I am hopeful that my experiences, coupled with the input that @forestfirearms and others are providing to the Steinel Ammunition folks will result in a high-quality and reliable cartridge.  Used in a Type 14 that has sufficiently-strong springs and is otherwise in good working order, it is my hope that these cartridges will give Nambu owners good reason to look forward to taking their old pistol to the range.  If you have been inspired to pull that old Nambu out and take it to the range, let us know how it goes.  There is a small, but growing group of us who are rethinking our opinions of the Nambu, and finding that our appreciation for their simplicity is growing.  So, what do you think?

 

Deleting History

Take a look at the picture below.  Take a nice long look.  Does it offend you?  Does it make you feel unsafe?  What offends you or makes you uncomfortable?  I ask, because what I see in this photograph are two classic pieces of military equipment from World War II.  Both of these rifles were produced in the critical year of 1942. The one on the left is a Mauser Karabiner Model 98 kurz (Kar98k).  The one on the right is a U.S. Rifle, Cal. 30 M1–also known as the M1 Garand.  One was likely carried by a German soldier serving an evil regime.  The other was likely carried by a United States soldier who helped free the world from that evil regime.  Both are collector’s items these days. Both were purchased legally and are stored safely.  Neither of them are used to commit crimes and neither of them are used in terrorist activities.  These rifles are a part of history.  Holding these old warhorses helps take you to a different time–a time when these battle implements were the standard-issue rifles for German and American troops.  The feel of the wood and steel, the smell of the leather and oil, and bearing the weight of these substantial pieces of equipment help those of us in later generations understand a little bit about the burdens our ancestors bore.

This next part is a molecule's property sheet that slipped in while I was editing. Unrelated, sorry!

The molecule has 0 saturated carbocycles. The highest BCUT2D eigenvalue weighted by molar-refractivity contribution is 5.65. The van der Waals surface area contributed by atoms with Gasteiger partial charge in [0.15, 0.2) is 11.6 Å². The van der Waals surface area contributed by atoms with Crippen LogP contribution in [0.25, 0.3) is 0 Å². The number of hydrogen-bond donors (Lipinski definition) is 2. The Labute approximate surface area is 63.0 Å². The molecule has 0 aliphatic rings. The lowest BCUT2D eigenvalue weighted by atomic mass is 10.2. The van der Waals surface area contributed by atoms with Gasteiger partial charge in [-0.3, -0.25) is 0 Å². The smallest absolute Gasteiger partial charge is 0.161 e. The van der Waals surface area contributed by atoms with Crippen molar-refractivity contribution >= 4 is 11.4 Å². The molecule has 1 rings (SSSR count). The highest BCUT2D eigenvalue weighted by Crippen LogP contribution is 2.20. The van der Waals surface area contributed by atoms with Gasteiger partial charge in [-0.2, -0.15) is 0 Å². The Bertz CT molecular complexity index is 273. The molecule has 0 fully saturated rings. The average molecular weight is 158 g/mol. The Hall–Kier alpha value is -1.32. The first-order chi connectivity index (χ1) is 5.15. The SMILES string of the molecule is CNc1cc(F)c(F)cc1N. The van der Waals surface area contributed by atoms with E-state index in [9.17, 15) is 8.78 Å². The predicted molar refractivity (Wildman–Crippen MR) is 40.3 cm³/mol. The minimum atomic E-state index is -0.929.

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Photo removed by Instagram with no specific reason given

Recently, I posted this photograph on Instagram (check me out at @oldmauserman).  The caption read something like this:  “I’ll take ‘Things Built in 1942’ for $1,000, Alex.” The photo generated positive feedback for a few days. There were no negative comments, and no complaints. I did not receive any direct messages expressing concern or offense.  Yet, just after the photo received its 4,000th “Like,” I received a message from Instagram.

My post had been deleted.  No real explanation was given, despite me asking for one.  I posted a similar photo and asked that whoever had reported me let me know what I had done to frighten or offend them. It has now been over one month, and I’ve not received any messages from anyone about what is wrong with this photograph.  Two things bother me about this.

First, of all of the offensive and frightening things on Instagram, two historic rifles lying quietly on an old stump seem to be a little low on the scale.  On any given day, I can scroll through videos and photos on Instagram that are–to me–quite a lot more offensive, suggestive, or frightening than two old pieces of history.  These are not “assault rifles” and nobody is dancing around with them firing indiscriminately into the air or blindly into the woods.  They are simply lying there, having their picture taken.  They are not loaded, and they were not fired in the making of the pictures.  Yet, someone must have reported the photo.

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Instagram Notice of October 7

Yet, more importantly than pointing out the hypocritical action of removing one photo while leaving millions of others that are more threatening, offensive, or suggestive is the fact that in removing photos like this, Instagram is removing an opportunity to discuss history. I won’t pretend that all of my posts are deep, scholarly discussions of historical importance. In fact, most of my posts are introduced by a sentence or two, sometimes a joke or a reference to a holiday, an upcoming weekend, or some significant historical date. Sometimes, I post photos of a firearm or other military equipment with a cup of coffee. Yet, regardless of the caption, many of the photos generate discussion about strategy, tactics, personalities, regimes, campaigns, equipment, or other aspects of the Second World War and the generation that fought it.